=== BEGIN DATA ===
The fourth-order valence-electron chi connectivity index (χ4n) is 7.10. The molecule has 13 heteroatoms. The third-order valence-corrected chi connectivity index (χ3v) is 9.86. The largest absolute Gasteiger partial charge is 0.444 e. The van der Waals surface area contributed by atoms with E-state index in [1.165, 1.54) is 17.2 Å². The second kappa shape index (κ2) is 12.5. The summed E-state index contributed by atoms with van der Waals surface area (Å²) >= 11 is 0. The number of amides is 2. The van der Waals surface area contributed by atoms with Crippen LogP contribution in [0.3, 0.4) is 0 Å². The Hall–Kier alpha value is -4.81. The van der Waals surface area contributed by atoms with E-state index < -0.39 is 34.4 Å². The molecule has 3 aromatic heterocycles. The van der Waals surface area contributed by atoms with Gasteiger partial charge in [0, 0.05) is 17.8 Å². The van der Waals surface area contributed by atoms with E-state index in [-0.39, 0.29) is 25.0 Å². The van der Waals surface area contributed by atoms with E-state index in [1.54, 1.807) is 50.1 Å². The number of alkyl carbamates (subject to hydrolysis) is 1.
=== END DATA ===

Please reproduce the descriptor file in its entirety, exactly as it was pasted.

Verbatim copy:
The fourth-order valence-electron chi connectivity index (χ4n) is 7.10. The molecule has 13 heteroatoms. The third-order valence-corrected chi connectivity index (χ3v) is 9.86. The largest absolute Gasteiger partial charge is 0.444 e. The van der Waals surface area contributed by atoms with E-state index in [1.165, 1.54) is 17.2 Å². The second kappa shape index (κ2) is 12.5. The summed E-state index contributed by atoms with van der Waals surface area (Å²) >= 11 is 0. The number of amides is 2. The van der Waals surface area contributed by atoms with Crippen LogP contribution in [0.3, 0.4) is 0 Å². The Hall–Kier alpha value is -4.81. The van der Waals surface area contributed by atoms with E-state index < -0.39 is 34.4 Å². The molecule has 3 aromatic heterocycles. The van der Waals surface area contributed by atoms with Gasteiger partial charge in [0, 0.05) is 17.8 Å². The van der Waals surface area contributed by atoms with E-state index in [-0.39, 0.29) is 25.0 Å². The van der Waals surface area contributed by atoms with E-state index in [1.54, 1.807) is 50.1 Å². The number of alkyl carbamates (subject to hydrolysis) is 1.